Why London will never be (and should never try to be) like Silicon Valley

I went to a really interesting dinner chat on Wednesday night organised by Saul Klein for Fred Wilson the VC who was over from New York. I left a bit unsatisfied with the story we told Fred about London, so in the bar afterwards and on the bus home I tried to work out why.

The conversation centered on how difficult it is to set up tech start-ups in London compared to the US. The other entrepreneurs talked about how incredibly hard it is to raise angel money for tech start-ups, how difficult it is to hire great coders, how risk averse British culture is and how there are no great start-up role-models in the UK. It’s a story that I’ve heard before and all of these things are true.

What frustrates me about this is what it misses out by assuming that London should be just like Silicon Valley. Much as I love and respect the Techcrunches of the world, I do get fed up with the reification of start-ups and entrepreneurs as if it was the only way of creating value and as if the best thing to happen would be if everywhere became like the Californian tech scene.

I don’t think the lack of angels in London is quite such a problem as some people make out. If you really are doing something great then there’s a simple solution — get on a plane. Our experience with School of Everything is that people in other countries are very willing to invest here if you’re doing something they think might change the world (we have angel investors based in the US and Europe). There’s also a very nice ecosystem of early stage funding emerging here that doesn’t come from angels. Nesta, UnLtd and the Young Foundation are all trying out new models. Channel 4 are soon to join them in quite a big way. Even the Cabinet Office is trying.

Then there’s the people. In the US, it’s assumed they will be MBAs or engineering graduates. Here, it’s a totally different community. It’s been most visible to me at three fantastic events — all of which I would heartily recommend to people like Fred — Social Innovation Camp, Interesting and 2gether08. The influx of people into the start-up world to look for from an investment perspective is former (and current) campaigners, activists, policy and civil service people.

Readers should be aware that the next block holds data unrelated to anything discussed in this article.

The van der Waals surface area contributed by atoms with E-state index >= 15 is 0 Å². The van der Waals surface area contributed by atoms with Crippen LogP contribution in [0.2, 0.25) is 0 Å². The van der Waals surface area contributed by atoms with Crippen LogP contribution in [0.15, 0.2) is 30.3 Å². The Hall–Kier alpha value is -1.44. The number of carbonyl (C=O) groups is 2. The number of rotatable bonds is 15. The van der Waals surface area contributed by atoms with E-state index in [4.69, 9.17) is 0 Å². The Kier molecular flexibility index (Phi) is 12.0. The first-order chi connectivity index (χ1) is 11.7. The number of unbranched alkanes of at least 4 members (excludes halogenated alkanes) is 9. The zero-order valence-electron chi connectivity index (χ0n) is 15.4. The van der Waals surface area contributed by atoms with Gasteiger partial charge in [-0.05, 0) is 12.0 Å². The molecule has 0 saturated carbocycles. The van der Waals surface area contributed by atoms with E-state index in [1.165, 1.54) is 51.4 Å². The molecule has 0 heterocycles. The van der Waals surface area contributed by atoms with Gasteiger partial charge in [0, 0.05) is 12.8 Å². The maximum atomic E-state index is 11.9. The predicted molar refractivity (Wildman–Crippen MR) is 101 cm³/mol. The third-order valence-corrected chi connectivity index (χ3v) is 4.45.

Matt Jones put the reason for this neatly when he said that the 80s and 90s were the decades of the think tanks because they were the most cost effective ways of experimenting with ideas that could change the world. Now you can build a start-up for the same cost as a Demos project — with School of Everything we got a site up, team together and “proof of potential” for £20,000.

Just a final note. For me there’s something special about London (and the UK) because this is the beating heart of so many social movements. From anti-slavery to fair trade, universal suffrage to third world debt cancellation, many of them have started or grown from here. And as John Batelle says, every great business is an argument. Umair Haque writes that the tech world needs to solve the world’s big problems. And Fred too has written about his yearning for projects that are a force for positive social change.

So — despite our grumbling on Wednesday, I’m incredibly positive about the potential of London to be a cauldron of new ideas, projects and value creation. We’re just not going to do it the in the same way as Silicon Valley.

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